Bobby Valentine and the Yankees? Sure, why not?

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Jon Heyman has a lot of managerial speculation in his latest column. One of the fun ones: while it’s highly unlikely Joe Girardi won’t be back in New York, if he does bolt, “Bobby Valentine likely would be one candidate to replace him in the Bronx.”

I just love this because it proves that we cannot go a single week without hearing some Bobby Valentine speculation. At this point I wouldn’t be surprised if his name came up for vacancies with the Seattle Pilots, the Baltimore Terrapins and the Cleveland Spiders.

In other news, Heyman says that while Ken Macha is likely out as Brewers’ manager, Willie Randolph is not a candidate to replace him.

None of us can know what happens on the inside of a major league clubhouse, but I’d be curious to hear the reason why he’s not considered a candidate. While he left the Mets under a cloud, history, I think, has shown that the people who ousted him — Omar Minaya and Jerry Manuel, who reportedly snitched about Randolph’s alleged shortcomings to management — were perhaps a bigger problem.

Personally, I thought Randolph was a decent manager in a bad situation. While he probably did need to go because of all the craziness that was surrounding the Mets at the time, I also think he deserves another chance to manage someplace.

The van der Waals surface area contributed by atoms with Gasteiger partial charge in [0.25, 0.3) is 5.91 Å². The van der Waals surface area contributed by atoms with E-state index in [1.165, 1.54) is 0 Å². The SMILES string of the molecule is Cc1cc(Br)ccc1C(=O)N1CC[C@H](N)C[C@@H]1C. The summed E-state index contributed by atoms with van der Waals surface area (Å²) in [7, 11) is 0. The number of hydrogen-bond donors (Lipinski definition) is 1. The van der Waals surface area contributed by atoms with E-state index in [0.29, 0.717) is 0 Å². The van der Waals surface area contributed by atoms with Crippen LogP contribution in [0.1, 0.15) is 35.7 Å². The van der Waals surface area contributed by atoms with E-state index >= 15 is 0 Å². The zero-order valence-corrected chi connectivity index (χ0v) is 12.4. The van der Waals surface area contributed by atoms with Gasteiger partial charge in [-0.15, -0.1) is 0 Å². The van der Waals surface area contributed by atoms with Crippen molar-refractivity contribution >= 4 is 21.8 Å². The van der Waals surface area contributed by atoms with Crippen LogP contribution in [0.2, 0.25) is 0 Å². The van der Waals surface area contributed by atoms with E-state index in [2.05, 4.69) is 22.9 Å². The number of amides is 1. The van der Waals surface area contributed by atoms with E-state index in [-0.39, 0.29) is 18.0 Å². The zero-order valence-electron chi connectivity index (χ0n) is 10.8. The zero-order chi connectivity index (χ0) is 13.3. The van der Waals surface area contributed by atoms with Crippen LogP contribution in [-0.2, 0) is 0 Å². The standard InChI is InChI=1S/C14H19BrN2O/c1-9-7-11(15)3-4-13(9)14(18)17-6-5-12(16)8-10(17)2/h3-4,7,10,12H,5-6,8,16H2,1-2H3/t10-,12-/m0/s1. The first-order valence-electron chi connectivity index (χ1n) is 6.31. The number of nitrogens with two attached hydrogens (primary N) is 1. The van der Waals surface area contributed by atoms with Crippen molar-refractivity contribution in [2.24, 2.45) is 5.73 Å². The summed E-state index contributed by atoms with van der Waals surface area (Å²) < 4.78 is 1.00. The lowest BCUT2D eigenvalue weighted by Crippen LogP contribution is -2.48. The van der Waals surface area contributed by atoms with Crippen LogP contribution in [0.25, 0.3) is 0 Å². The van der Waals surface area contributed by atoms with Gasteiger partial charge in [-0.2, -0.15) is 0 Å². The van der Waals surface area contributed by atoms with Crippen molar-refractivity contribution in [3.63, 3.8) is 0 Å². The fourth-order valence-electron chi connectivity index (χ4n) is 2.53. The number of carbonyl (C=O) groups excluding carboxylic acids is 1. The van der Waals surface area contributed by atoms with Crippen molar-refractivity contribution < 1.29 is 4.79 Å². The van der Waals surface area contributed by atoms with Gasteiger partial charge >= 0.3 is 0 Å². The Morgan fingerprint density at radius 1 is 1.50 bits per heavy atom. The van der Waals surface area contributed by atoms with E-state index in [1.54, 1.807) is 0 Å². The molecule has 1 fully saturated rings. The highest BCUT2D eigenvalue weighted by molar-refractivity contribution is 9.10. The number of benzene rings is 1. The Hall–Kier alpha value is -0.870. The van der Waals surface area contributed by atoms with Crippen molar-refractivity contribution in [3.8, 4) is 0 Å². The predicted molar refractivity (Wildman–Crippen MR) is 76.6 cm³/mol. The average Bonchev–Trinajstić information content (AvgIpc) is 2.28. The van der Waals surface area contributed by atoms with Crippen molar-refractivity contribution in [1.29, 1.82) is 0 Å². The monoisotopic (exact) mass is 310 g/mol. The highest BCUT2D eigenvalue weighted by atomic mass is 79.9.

Mariners claim Kaleb Cowart off waivers from Angels

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The Mariners announced that the club claimed Kaleb Cowart off waivers from the Angels. Interestingly, the Mariners list Cowart as both an outfielder and a right-handed pitcher. Cowart has never pitched professionally, but the Mariners will try him as a two-way player next season, Ryan Divish of the Seattle Times reports. Cowart was a highly regarded pitcher in high school.

Cowart, 26, has played all over the field, spending most of his time at third base and second base, but also logging a handful of innings at first base, shortstop, and left field.  He hasn’t hit much at all, owning a career .177/.241/.293 triple-slash line across 380 plate appearances in the big leagues. It makes sense to try another angle.

Shohei Ohtani, of course, is helping to popularize the rebirth of the two-way player. In his first year in the majors after having played in Japan for five years, Ohtani won the AL Rookie of the Year Award by posting a .925 OPS in 367 plate appearances along with a 3.31 ERA over 10 starts. Don’t expect Cowart to hit those lofty numbers, but additional versatility could prolong his life in the majors.